In this excellent and succinct Public Library of Science Medicine article titled “Big Food, Food Systems, and Global Health”, Dr. David Stuckler (Senior Research Leader in Sociology, Oxford University, and Research Fellow, London School of Hygiene & Tropical Medicine) and Dr. Marion Nestle (Paulette Goddard Professor in the Department of Nutrition, Food Studies, and Public Health at New York University) comment on the public health field’s failure to act in response to Big Food’s tactics.
“Public health professionals have been slow to respond to such nutritional threats in developed countries and even slower still in developing countries. Thanks to insights from tobacco company documents, we have learned a great deal about how this industry sought to avoid or flout public health interventions that might threaten their profits. We now have considerable evidence that food and beverage companies use similar tactics to undermine public health responses such as taxation and regulation, an unsurprising observation given the flows of people, funds, and activities between Big Tobacco and Big Food. Yet the public health response to Big Food has been minimal.”
When it comes to engaging with Big Food, the authors have this to say about the notion of “working with” the very companies that make huge profits by churning out highly processed and minimally nutritious products (this, as you may know, is the argument that Academy of Nutrition and Dietetics always trots out when challenged on their partnerships with Coca-Cola, PepsiCo, Kellogg’s, General Mills, McDonald’s, et al):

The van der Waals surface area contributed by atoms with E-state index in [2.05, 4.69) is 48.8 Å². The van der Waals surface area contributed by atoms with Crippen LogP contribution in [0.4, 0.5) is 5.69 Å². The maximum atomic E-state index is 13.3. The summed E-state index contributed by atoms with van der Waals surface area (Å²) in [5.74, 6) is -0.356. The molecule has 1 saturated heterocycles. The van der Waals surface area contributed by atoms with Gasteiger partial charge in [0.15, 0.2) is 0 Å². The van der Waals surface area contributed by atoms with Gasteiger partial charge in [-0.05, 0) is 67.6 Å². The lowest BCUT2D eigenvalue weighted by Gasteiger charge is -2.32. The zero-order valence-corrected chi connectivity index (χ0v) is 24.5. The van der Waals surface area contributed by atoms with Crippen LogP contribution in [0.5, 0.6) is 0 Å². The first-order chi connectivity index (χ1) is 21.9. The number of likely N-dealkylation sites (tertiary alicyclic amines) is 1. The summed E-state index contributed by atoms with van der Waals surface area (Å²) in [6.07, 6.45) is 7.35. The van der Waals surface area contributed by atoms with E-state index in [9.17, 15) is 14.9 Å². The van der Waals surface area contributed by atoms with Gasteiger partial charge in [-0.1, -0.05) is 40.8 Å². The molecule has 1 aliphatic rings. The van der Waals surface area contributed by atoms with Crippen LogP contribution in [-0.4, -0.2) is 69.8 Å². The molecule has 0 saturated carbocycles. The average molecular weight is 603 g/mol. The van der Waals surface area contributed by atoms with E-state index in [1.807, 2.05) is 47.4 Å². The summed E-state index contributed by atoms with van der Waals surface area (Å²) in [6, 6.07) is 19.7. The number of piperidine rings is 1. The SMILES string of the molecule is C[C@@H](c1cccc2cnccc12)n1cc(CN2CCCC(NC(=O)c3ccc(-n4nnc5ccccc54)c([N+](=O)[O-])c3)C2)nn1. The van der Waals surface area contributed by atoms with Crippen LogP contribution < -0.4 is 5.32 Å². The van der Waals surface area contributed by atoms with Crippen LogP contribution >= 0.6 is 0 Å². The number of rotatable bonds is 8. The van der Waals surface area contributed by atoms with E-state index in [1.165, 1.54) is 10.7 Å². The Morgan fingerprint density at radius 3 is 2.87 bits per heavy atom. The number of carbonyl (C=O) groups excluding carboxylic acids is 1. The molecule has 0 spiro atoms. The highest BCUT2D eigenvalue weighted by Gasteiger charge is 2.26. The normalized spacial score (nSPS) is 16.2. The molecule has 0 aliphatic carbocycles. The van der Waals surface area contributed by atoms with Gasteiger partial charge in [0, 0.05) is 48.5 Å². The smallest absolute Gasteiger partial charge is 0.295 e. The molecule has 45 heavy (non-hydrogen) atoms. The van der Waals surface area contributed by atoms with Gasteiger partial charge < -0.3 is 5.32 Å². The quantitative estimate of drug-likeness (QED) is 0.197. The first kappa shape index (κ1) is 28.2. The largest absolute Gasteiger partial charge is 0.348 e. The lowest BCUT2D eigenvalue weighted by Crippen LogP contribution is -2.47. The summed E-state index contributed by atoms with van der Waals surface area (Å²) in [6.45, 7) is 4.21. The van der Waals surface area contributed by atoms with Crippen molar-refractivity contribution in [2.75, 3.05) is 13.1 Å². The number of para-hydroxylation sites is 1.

“First, we find no evidence for an alignment of public health interest in curbing obesity with that of the food and beverage industry. Any partnership must create profit for the industry, which has a legal mandate to maximize wealth for shareholders. We also see no obvious, established, or legitimate mechanism through which public health professionals might increase Big Food’s profits.The only ways the industry could preserve profit is either to undermine public health attempts to tax and regulate or to get people to eat more healthy food while continuing to eat profitable unhealthy foods. Neither is desirable from a nutritional standpoint.”
We agree. It is our viewpoint that these sorts of partnerships only serve to give Big Food free positive press that allows it to present itself as a (faux) concerned player that wants to be “part of the solution”.
Drs. Nestle and Stuckler wisely ask:
“It took five decades after the initial studies linking tobacco and cancer for effective public health policies to be put in place, with enormous cost to human health. Must we wait five decades to respond to the similar effects of Big Food?”
In our opinion, one of the best ways to prevent such a lag is for health organizations to stop serving as enablers that continually let Big Food off the hook.